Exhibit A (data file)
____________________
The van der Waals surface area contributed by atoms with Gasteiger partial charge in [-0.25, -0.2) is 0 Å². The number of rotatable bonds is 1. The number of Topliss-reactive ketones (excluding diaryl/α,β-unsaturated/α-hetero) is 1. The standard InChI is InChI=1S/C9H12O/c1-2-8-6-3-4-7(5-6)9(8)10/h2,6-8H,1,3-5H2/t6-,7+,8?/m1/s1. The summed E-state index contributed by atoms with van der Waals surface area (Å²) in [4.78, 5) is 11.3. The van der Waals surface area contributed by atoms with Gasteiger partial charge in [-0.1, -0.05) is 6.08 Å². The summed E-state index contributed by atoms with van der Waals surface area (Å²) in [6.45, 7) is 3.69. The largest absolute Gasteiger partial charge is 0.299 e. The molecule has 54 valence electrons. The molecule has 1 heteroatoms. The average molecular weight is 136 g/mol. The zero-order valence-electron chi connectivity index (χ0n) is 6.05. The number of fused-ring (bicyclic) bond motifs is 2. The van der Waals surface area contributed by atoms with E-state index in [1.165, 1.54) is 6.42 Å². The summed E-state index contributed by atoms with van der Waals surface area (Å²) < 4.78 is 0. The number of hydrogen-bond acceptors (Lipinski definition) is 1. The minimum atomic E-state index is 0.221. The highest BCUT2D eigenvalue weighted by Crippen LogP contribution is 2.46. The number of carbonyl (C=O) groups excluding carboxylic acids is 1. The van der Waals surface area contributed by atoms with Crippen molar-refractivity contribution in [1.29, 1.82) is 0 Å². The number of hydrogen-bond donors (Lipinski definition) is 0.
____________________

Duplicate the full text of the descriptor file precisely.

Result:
The van der Waals surface area contributed by atoms with Gasteiger partial charge in [-0.25, -0.2) is 0 Å². The number of rotatable bonds is 1. The number of Topliss-reactive ketones (excluding diaryl/α,β-unsaturated/α-hetero) is 1. The standard InChI is InChI=1S/C9H12O/c1-2-8-6-3-4-7(5-6)9(8)10/h2,6-8H,1,3-5H2/t6-,7+,8?/m1/s1. The summed E-state index contributed by atoms with van der Waals surface area (Å²) in [4.78, 5) is 11.3. The van der Waals surface area contributed by atoms with Gasteiger partial charge in [-0.1, -0.05) is 6.08 Å². The summed E-state index contributed by atoms with van der Waals surface area (Å²) in [6.45, 7) is 3.69. The largest absolute Gasteiger partial charge is 0.299 e. The molecule has 54 valence electrons. The molecule has 1 heteroatoms. The average molecular weight is 136 g/mol. The zero-order valence-electron chi connectivity index (χ0n) is 6.05. The number of fused-ring (bicyclic) bond motifs is 2. The van der Waals surface area contributed by atoms with E-state index in [1.165, 1.54) is 6.42 Å². The summed E-state index contributed by atoms with van der Waals surface area (Å²) < 4.78 is 0. The number of hydrogen-bond acceptors (Lipinski definition) is 1. The minimum atomic E-state index is 0.221. The highest BCUT2D eigenvalue weighted by Crippen LogP contribution is 2.46. The number of carbonyl (C=O) groups excluding carboxylic acids is 1. The van der Waals surface area contributed by atoms with Crippen molar-refractivity contribution in [1.29, 1.82) is 0 Å². The number of hydrogen-bond donors (Lipinski definition) is 0.